Traktor Hotcues on the Lemur

An iOS version of Lemur was made available in the App Store in December 2011. The app runs on iPhone/iPad and you can load your own custom interface for any MIDI or Touch OSC compatible software. Lemur editor (a free download from the LIINE website ( can be used to create the interface. One of the cool features of Lemur is its integrated script language (similar to the C programming language). By writing some lines of script code, incoming MIDI messages can be processed and used to change the interface dynamically.

I have been working on a Traktor mapping for Lemur on the iPad for some time. Unfortunately this takes more time than expected and the mapping is not yet in a state to publish it in the mappings section on Here is a screenshot from the current state of the main interface:

Example of a Lemur template for Traktor

Next to the main interface, the template contains a page to control the Traktor sample decks and another one I use to beatgrid my tracks.

While I am working on the mapping and the template you will find some tutorials here on that dig deeper into some selected aspects of mapping for the Lemur.

This advanced tutorial shows how to synchronize the colours of the Lemur hotcue pads (the six buttons for each deck in the lower part of the screenshot above) with the colours that Traktor uses for the different hotcue types. To understand this tutorial you should have some basic knowledge about creating Traktor mappings and using the Lemur editor. It is also helpful to understand the structure of the different MIDI messages as explained in chapter 5 of Traktor 2 Bible.

At the end of this tutorial you will have created a Lemur template and a Traktor mapping for the hotcues of deck A and B where the pads on the Lemur use the colours Traktor assigns for the different hotcue types.

The Lemur template fort his tutorial

You can download the complete Traktor mapping and the Lemur template here.

The Steps in this Tutorial:

Step 1: Creating the basic Lemur interface

In the first step we will use the Lemur Editor to create the interface for the mapping.

  1. Start Lemur Editor.
    Lemur Editor shows an empty project.
  2. Click in the Project Panel on Create Interface.
    Enter a name for the interface and click OK.
  3. Drag a container object from the object palette onto the interface.
    The container object will be used to put a border around the pads object. Pads with no hotcue assigned shall be shown in black. Without the border the different pads of the multi pad object would not be clearly visible.
  4. Make sure that the container object is selected. Go to the Properties panel and enter Deck A in the name field and set the colour to white.
  5. Drag a Pad’s object into the container you just created. Go to the Properties panel and enter Hotcues into the name field. Use the fields Columns and Rows to create a Pads object with eight pads, by using Rows=1 and Columns=8 or Rows=2 and Columns=4 for example.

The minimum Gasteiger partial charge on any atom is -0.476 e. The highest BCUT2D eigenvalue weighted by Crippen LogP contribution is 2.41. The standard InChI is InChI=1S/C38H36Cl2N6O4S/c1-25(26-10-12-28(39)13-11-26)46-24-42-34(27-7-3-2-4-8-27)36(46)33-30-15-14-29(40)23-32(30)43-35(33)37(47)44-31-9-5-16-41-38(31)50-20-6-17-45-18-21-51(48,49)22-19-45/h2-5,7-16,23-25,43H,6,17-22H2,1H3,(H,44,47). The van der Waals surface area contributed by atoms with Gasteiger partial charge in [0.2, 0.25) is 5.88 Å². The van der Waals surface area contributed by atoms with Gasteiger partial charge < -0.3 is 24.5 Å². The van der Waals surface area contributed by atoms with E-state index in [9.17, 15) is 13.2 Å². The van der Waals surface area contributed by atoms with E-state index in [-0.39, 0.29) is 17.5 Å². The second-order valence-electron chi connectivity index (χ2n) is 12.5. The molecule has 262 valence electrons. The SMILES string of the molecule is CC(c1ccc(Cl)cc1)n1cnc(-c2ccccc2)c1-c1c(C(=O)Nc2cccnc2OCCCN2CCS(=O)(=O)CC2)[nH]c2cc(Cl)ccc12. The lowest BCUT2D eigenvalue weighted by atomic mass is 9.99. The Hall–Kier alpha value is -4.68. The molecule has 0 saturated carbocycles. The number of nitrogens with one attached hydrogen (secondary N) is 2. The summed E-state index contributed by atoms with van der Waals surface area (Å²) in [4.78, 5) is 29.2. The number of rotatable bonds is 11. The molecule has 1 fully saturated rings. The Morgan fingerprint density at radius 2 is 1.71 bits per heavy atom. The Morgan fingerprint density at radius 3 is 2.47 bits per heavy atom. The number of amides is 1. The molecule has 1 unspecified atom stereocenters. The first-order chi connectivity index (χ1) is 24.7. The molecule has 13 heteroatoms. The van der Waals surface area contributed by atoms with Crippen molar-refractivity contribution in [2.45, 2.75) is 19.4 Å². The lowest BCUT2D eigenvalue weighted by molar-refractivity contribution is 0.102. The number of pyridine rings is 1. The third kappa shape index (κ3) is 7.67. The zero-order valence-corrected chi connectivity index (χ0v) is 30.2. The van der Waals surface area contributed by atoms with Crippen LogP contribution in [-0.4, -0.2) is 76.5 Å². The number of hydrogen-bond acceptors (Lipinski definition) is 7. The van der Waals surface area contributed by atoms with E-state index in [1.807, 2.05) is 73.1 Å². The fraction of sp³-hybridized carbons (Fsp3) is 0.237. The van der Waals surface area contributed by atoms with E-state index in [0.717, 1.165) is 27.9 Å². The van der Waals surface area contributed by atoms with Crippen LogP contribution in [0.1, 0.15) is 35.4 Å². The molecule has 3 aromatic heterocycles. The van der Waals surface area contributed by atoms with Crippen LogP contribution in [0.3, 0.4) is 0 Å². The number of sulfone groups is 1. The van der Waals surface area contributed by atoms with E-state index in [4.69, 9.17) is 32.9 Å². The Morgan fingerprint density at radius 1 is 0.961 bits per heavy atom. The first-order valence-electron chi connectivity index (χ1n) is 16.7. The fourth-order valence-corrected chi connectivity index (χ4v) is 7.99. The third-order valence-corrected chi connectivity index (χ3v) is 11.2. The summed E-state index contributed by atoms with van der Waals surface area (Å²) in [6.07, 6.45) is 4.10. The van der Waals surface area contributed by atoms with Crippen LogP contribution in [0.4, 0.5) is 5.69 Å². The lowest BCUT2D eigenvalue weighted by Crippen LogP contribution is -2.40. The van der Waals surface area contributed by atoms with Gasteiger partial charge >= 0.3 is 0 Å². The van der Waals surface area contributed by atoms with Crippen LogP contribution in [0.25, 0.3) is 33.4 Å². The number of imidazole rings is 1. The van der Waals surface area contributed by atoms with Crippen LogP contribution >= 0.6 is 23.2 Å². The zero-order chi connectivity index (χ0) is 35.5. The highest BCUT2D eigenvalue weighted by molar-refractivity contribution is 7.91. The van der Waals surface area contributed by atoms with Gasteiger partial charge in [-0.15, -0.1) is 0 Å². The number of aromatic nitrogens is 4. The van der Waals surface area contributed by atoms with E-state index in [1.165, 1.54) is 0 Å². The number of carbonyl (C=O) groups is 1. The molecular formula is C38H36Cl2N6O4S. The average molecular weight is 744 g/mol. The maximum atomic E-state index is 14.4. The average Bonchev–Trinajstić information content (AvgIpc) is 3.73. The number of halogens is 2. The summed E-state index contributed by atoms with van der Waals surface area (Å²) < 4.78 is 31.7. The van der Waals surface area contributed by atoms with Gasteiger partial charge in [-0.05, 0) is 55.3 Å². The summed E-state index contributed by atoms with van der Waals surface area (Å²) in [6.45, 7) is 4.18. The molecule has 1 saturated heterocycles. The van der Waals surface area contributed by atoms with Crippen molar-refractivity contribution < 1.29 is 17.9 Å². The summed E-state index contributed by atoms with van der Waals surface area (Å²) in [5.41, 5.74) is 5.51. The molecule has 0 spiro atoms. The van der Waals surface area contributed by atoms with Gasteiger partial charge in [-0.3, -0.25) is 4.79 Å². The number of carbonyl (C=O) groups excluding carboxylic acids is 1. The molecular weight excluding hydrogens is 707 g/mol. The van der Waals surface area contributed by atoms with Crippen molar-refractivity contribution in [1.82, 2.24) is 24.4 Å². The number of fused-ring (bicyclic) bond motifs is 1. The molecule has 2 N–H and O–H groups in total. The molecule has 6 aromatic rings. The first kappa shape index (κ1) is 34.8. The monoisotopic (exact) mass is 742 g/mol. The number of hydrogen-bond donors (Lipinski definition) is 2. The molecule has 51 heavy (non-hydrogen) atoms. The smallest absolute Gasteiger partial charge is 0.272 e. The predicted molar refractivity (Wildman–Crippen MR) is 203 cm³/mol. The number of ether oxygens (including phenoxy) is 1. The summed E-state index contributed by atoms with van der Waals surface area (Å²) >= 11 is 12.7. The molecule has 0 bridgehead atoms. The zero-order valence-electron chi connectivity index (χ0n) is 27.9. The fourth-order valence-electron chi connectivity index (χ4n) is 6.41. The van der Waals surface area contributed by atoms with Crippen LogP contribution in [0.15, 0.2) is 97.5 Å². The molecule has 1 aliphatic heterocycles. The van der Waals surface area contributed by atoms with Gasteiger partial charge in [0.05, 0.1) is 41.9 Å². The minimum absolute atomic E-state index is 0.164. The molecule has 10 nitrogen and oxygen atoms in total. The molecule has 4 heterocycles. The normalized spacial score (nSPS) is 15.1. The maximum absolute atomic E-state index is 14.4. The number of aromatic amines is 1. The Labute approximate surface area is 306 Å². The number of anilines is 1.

6. Activate the Numbers checkbox.
    In Lemur editor the individual pads of a multipad object have index values starting with zero for the first pad. Once you activate Numbers you will see the numbers 0 to 7 seven on the pads. We will use the index of a single pad later to change its colour.
  7. Activate the checkbox Multilabel.
    This is necessary as we wish to display the numbers from 1 to 8 on the individual pads. When Multilabel is not active it is not possible to change the individual labels of the pads.
  8. Activate the checkbox Multicolor.
    You need to activate the Multicolor property if you wish to assign different colours to the individual pads of the Pads object. And that’s exactly what we want to do.
    Properties of the Pads object

  9. Select a bright colour for the Color On property. For multipad objects this will be the colour shown while the pad is pressed.
  10. Go to the Mapping panel and select the MIDI target you are using. The MIDI target you select here needs to match the MIDI target configured in the Lemur app. I use MIDI 0.
  11. Open the list Message and select Control Change. Enter a 0 into the field Controller and press the tab key to move the cursor into the field To. Lemur editor automatically enters the number 7. Now each pad has its own controller value in the range from 0 to 7.
    The project in Lemur Editor should now look as shown in the following figure:
    User Interface of Lemur Editor
  12. Repeat steps 3 to 10 and create a Container object with an embedded Pads object for deck B. When setting the controller values for the Pads object use 8 to 15 (instead of 0 to 7 that were used for deck A).